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Polymer Science

Research Article Volume 2 Issue 1

Mitigation of arsenic from water through tailormade thin film composite (TFC) membrane

Romil Mehta,1,2 Priti S Bharda,1 Saroj Sharma,1,2 A Bhattacharya1,2

1Membrane Science and Separation Technology Division, Council of Scientific & Industrial Research-Central Salt and Marine Chemicals Research Institute, India
2Academy of Scientific and Innovative Research, Council of Scientific & Industrial Research-Central Salt and Marine Chemicals Research Institute India

Correspondence: A Bhattacharya and Saroj Sharma, 1Membrane Science and Separation Technology Division, Council of Scientific & Industrial Research, Central Salt and Marine Chemicals Research Institute (CSIR-CSMCRI), Bhavnagar, Gujarat, India, Tel 91-278-2567760-7610

Received: January 01, 2018 | Published: January 31, 2018

Citation: Mehta R, Bharda PS, Sharma S, et al. Mitigation of arsenic from water through tailor-made thin film composite (TFC) membrane. MOJ Poly Sci. 2018;2(1):29-32. DOI: 10.15406/mojps.2018.02.00042

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Abstract

Drinking arsenic contaminated water is a major threat to mankind. In the past few decades membrane technology has been emerging as potential technique to counter the water contamination problem. In this regard ‘Thin film polyamide composite’ membrane shows remarkable behaviour. Our laboratory made thin film composite membrane shows good potential in removing arsenic (As(V) 92.72%) from water. It also shows that As(V) removal is much more (~14%) compared to As(III) for this membrane.

Keywords: thin film polyamide composite membrane, polysulfone, arsenic, water

Abbreviations

TFC, thin film composite; MPD, 1,3-phenylene diamine; TMC, 1,3,5 trimesoyl-chloride

Introduction

The inferno of ‘water contamination’ is a major threat to mankind. Arsenic is a toxic and carcinogenic metalloid that is infiltrated into aqueous system through natural as well as anthropogenic sources. Arsenic contamination is by far the biggest ‘mass poisoning’ in the world. It can exist in different form viz. As (III) and As (V) in natural water.1 Human exposure to arsenic can take place through ingestion, inhalation or skin adsorption. High dose of arsenic can cause acute toxic effects including gastrointestinal symptoms (poor appetite, vomiting, etc.), disturbance of cardiovascular and nervous systems functions (e.g. muscle cramps, heart complains) or death.2–4 EPA, US, 2006 has fixed MCL of arsenic in drinking water as 0.01mg/L.5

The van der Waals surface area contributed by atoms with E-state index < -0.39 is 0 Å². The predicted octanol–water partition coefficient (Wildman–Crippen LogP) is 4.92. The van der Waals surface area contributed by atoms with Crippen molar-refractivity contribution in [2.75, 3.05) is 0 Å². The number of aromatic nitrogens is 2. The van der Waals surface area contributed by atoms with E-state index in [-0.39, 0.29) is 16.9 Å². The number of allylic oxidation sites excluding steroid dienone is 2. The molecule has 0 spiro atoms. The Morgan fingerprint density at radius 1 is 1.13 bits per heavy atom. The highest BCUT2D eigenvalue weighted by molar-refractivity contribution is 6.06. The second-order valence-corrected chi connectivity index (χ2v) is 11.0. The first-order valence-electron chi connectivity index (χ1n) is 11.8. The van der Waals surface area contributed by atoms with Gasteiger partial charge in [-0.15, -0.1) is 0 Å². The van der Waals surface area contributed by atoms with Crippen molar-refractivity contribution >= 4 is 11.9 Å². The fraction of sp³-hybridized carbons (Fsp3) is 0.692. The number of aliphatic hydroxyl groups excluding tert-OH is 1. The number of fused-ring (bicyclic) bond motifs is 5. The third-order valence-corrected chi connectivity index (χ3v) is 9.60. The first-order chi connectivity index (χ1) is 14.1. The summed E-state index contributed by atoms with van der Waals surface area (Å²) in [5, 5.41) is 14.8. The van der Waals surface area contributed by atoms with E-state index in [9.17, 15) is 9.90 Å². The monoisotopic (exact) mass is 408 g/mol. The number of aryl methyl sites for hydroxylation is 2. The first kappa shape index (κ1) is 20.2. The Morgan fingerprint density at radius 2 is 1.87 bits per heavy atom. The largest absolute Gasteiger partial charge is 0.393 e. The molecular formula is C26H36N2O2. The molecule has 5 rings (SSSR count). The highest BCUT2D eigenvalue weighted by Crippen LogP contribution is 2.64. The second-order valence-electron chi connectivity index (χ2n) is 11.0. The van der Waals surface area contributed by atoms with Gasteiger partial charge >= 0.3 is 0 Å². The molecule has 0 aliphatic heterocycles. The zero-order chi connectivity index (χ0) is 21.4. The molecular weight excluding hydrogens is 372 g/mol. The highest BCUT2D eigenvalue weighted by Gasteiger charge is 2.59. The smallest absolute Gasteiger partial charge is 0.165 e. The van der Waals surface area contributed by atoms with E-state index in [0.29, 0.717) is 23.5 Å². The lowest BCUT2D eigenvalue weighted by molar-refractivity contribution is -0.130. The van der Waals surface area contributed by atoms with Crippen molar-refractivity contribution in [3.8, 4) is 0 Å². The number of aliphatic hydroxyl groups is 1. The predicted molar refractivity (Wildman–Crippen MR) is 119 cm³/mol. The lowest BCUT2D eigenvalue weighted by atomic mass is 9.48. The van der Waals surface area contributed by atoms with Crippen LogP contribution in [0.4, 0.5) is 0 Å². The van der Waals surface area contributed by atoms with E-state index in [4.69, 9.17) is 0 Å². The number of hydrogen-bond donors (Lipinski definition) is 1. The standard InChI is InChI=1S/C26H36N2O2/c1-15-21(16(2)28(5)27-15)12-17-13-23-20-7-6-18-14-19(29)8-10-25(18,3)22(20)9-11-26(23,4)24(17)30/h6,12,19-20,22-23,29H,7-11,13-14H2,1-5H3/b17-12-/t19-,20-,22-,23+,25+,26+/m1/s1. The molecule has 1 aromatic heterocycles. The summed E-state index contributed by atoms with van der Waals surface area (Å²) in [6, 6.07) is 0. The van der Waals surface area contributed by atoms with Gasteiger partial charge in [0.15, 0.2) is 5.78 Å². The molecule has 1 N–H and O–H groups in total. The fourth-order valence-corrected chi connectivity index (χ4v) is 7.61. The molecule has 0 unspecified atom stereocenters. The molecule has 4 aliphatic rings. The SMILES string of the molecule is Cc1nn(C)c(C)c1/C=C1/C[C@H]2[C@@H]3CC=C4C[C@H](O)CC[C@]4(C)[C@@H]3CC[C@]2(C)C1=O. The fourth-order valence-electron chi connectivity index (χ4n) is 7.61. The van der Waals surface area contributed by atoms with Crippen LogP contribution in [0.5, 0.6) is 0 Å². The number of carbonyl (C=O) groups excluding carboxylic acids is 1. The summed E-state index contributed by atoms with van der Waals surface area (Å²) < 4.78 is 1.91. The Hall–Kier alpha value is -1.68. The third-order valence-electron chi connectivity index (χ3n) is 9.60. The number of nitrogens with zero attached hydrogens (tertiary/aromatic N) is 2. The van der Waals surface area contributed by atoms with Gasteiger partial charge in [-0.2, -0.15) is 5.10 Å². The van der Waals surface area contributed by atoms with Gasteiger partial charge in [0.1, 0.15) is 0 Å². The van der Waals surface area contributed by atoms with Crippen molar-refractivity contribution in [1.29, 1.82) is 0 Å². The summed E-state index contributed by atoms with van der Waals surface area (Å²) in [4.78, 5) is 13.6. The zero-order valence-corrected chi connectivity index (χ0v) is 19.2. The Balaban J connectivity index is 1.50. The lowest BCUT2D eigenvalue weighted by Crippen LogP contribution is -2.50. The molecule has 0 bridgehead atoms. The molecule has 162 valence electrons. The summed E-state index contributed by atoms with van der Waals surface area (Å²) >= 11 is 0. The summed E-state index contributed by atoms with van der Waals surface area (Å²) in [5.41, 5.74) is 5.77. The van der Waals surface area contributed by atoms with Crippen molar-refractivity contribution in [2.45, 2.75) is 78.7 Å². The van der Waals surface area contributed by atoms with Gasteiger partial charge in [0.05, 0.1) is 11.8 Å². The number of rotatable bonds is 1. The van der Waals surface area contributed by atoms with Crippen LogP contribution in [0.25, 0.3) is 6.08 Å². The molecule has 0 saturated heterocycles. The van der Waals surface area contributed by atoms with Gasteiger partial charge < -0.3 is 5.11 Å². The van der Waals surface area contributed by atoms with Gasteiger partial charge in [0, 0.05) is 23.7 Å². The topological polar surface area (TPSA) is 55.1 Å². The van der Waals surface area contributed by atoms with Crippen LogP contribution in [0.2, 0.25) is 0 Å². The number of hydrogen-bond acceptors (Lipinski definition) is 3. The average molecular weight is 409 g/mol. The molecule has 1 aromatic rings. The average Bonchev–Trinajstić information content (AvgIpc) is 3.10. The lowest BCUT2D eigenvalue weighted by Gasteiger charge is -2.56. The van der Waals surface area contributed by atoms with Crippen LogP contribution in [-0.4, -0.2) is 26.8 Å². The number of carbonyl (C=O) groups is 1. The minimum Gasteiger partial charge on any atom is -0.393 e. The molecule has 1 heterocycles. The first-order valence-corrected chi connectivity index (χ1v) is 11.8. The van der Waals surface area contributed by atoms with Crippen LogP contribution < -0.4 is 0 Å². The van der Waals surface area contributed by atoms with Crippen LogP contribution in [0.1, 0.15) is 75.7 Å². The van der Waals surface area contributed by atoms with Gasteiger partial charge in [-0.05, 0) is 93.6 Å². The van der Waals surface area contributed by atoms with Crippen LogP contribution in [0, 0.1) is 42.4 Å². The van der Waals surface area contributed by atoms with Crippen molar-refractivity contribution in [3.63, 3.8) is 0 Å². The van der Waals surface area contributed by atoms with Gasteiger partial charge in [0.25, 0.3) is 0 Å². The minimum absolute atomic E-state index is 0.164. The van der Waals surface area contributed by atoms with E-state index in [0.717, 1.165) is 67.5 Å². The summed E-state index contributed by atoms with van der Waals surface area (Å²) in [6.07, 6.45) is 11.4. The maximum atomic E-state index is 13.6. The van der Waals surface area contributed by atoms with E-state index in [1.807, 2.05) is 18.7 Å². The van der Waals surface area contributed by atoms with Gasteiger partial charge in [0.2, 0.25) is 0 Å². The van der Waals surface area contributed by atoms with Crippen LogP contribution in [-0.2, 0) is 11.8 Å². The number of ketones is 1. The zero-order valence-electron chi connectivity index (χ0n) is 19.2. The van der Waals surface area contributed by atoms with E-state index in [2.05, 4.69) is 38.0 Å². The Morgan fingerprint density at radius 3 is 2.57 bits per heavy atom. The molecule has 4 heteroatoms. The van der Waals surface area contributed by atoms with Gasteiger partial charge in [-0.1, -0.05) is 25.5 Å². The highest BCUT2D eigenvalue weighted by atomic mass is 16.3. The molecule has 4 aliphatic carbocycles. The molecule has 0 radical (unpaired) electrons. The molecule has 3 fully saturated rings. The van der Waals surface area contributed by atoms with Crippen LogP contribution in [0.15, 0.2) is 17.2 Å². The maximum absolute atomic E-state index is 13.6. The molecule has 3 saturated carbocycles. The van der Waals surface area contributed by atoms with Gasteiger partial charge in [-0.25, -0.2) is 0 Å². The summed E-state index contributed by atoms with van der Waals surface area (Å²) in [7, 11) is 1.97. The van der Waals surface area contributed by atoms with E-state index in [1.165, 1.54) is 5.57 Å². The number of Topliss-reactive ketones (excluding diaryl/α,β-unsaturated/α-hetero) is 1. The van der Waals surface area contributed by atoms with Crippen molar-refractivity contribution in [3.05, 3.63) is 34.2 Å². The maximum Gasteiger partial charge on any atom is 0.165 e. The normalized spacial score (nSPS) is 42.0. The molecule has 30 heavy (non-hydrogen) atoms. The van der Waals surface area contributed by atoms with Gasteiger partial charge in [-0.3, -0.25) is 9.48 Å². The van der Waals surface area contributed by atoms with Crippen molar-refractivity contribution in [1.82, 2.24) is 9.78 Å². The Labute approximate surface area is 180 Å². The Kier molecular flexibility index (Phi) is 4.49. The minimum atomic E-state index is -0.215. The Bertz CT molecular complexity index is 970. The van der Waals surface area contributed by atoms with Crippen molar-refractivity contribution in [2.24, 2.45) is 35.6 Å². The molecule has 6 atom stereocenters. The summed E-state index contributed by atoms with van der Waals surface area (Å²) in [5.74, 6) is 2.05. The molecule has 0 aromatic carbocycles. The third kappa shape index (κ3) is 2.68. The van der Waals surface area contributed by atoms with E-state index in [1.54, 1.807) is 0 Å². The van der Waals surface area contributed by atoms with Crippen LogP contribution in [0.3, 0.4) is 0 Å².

There are different techniques (like oxidation, ion exchange) to mitigate and remove arsenic from water.6 Among available technologies applicable for water treatment, membrane filtration has been identified as a promising technology to remove contamination from water. It is preferred because of their attractive features viz. low operating costs, low environmental impact and no requirement of chemical addition. Membranes from different polymeric materials are used for different applications.7–9

Research to address this problem has worked towards developing membranes by coating diamine and trimesoyl chloride over the asymmetric polysulfone substrate. It is called as ‘thin film polyamide composite’ membrane. The undisclosed composition of commercial membranes drives us to prepare ‘thin film composite membranes’ in our laboratory. Thin film composite membrane has been used in desalination as well as removing organics from water. We report here the potentiality of tailor-made thin film composite membrane in terms of Arsenic removal.

Materials and methods

Non-woven Polyester fabric (PGI, France), Polysulfone (Udel P-3500; Solvay advanced Polymers, USA), 1,3-phenylene diamine (Sigma, USA) and 1,3,5 trimesoyl chloride (Sigma, USA) were used to prepare thin film polyamide composite membrane. N,N Dimethyl formamide (Loba, India) and n-hexane (Merck, India) were used as solvents. Potassium Chloride (Rankem, India) was used for zeta potential studies. All of the above chemicals were laboratory reagent grade and used as received. In the experiment deionized water was used.